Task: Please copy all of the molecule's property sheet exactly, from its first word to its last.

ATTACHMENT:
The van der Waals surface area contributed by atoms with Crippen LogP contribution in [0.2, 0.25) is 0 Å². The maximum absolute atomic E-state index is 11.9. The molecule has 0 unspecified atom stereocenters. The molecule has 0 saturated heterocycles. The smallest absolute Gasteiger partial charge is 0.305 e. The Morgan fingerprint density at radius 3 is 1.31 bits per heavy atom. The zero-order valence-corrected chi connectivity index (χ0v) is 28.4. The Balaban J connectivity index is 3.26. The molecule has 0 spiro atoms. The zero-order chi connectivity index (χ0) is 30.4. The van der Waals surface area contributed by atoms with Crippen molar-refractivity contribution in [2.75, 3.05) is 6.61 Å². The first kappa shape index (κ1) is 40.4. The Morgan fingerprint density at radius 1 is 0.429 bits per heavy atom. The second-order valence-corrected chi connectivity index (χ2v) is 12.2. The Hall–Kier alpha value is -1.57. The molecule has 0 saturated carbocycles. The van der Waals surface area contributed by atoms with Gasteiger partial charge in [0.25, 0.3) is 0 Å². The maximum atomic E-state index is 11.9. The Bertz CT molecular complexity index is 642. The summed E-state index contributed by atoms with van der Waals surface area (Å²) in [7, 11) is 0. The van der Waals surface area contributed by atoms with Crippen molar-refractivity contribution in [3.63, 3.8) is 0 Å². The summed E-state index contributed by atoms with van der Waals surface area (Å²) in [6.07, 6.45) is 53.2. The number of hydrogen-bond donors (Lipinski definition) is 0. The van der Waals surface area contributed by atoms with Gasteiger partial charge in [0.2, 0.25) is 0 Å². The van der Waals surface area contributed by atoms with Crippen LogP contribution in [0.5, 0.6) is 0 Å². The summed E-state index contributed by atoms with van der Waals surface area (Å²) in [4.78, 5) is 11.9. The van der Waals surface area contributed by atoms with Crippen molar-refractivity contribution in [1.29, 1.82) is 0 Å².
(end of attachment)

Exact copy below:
The van der Waals surface area contributed by atoms with Crippen LogP contribution in [0.2, 0.25) is 0 Å². The maximum absolute atomic E-state index is 11.9. The molecule has 0 unspecified atom stereocenters. The molecule has 0 saturated heterocycles. The smallest absolute Gasteiger partial charge is 0.305 e. The Morgan fingerprint density at radius 3 is 1.31 bits per heavy atom. The zero-order valence-corrected chi connectivity index (χ0v) is 28.4. The Balaban J connectivity index is 3.26. The molecule has 0 spiro atoms. The zero-order chi connectivity index (χ0) is 30.4. The van der Waals surface area contributed by atoms with Crippen molar-refractivity contribution in [2.75, 3.05) is 6.61 Å². The first kappa shape index (κ1) is 40.4. The Morgan fingerprint density at radius 1 is 0.429 bits per heavy atom. The second-order valence-corrected chi connectivity index (χ2v) is 12.2. The Hall–Kier alpha value is -1.57. The molecule has 0 saturated carbocycles. The van der Waals surface area contributed by atoms with Gasteiger partial charge in [0.25, 0.3) is 0 Å². The maximum atomic E-state index is 11.9. The Bertz CT molecular complexity index is 642. The summed E-state index contributed by atoms with van der Waals surface area (Å²) in [7, 11) is 0. The van der Waals surface area contributed by atoms with Crippen molar-refractivity contribution in [3.63, 3.8) is 0 Å². The summed E-state index contributed by atoms with van der Waals surface area (Å²) in [6.07, 6.45) is 53.2. The number of hydrogen-bond donors (Lipinski definition) is 0. The van der Waals surface area contributed by atoms with Gasteiger partial charge in [0.2, 0.25) is 0 Å². The van der Waals surface area contributed by atoms with Crippen LogP contribution in [0.5, 0.6) is 0 Å². The summed E-state index contributed by atoms with van der Waals surface area (Å²) in [4.78, 5) is 11.9. The van der Waals surface area contributed by atoms with Crippen molar-refractivity contribution in [1.29, 1.82) is 0 Å².